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Forum on the Future of the Caribbean

5 de maio de 2015|Discurso

Welcome remarks by Antonio Prado, Deputy Executive Secretary of ECLAC.

Welcome remarks by Antonio Prado, Deputy Executive Secretary of the

Economic Commission for Latin America and the Caribbean (ECLAC)



Port of Spain, 5-7 May 2015



Excellencies, academic staff, ladies and gentlemen,

This is my first time in the Caribbean and it is a pleasure to be in Port of Spain and especially at the celebrated University of the West Indies, St. Augustine Campus.

Today, the Caribbean, like Latin America, is facing a future fraught with challenges and uncertainty. It is unclear whether the models and strategies that have delivered improved living standards in the past will be able to continue doing so. Across the region, leaders of government, business and other institutions have been tweaking these models to adjust to a hypercompetitive world whose economic and geopolitical epicentre is shifting by degrees from the North Atlantic and Europe to the East. Among the other big tectonic shifts are the commitment of Member States in the United Nations to the sustainable development goals (SDGs) and the new architecture that may emerge on financing for development as a result of the Third International Conference in Addis Ababa; and, of course, new commitments to addressing climate change at the United Nations Climate Change Conference (COP 21) in Paris. In light of these considerations, small adjustments designed not to rock the boat too much will arguably not be enough to address a challenging future. In the words of Luke Williams, in his book on disruptive thinking, the Caribbean needs a “disruptive approach for a disruptive age”.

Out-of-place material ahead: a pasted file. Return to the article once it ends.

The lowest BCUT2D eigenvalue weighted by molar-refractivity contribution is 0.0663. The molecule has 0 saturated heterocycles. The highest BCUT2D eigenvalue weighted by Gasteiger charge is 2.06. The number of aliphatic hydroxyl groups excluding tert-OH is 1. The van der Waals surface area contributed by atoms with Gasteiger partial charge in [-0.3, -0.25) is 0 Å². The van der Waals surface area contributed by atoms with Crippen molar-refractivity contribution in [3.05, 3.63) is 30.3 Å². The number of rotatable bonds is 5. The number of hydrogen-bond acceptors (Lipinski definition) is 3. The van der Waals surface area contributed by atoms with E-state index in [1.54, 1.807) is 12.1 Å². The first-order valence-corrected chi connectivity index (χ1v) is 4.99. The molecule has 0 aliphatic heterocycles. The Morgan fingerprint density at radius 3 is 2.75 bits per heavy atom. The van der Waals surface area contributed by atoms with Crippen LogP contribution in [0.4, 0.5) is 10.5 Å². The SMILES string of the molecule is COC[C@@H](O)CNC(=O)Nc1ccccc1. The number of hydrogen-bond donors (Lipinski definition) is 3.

There is no doubt that, in order to make further progress towards inclusive growth with equality, the countries in our region need to strengthen their capacity for economic growth. However, a true paradigm change is also needed in education, as a complement to our values, our societies, our competencies and the promotion of economic and social innovation.

Acquiring knowledge and updating skills is an ongoing process and should be guided by the goal of social inclusion. This process will help us tackle the challenges presented by modern society, in which vast arrays of new stakeholders have come to the fore. Focusing our efforts in this direction will enable us to exploit the windows of opportunity that present themselves when human talent is transformed into a driver of the knowledge society.

In our vision, capacity building should concentrate on human development that makes change and freedom possible and ensures that individuals become active participants in their social environment, while also giving due consideration to economic growth based on greater investment, productivity and competitiveness. This means recognizing the value of scientific and technological activities, which are an important aspect of the work undertaken at our universities, and strengthening them. This will be a difficult and lengthy task in our region, and our economies will need to diversify production in a process of virtuous structural change if it is to be fully realized.

The revolution in education will require progress on two fronts: a dramatic improvement in quality, in order to be able to meet the demands of today’s technological revolution; and the design and implementation of mechanisms that will facilitate universal access to an education that reinforces students’ values and enables them to earn sufficient income for a life of dignity, productivity and social solidarity.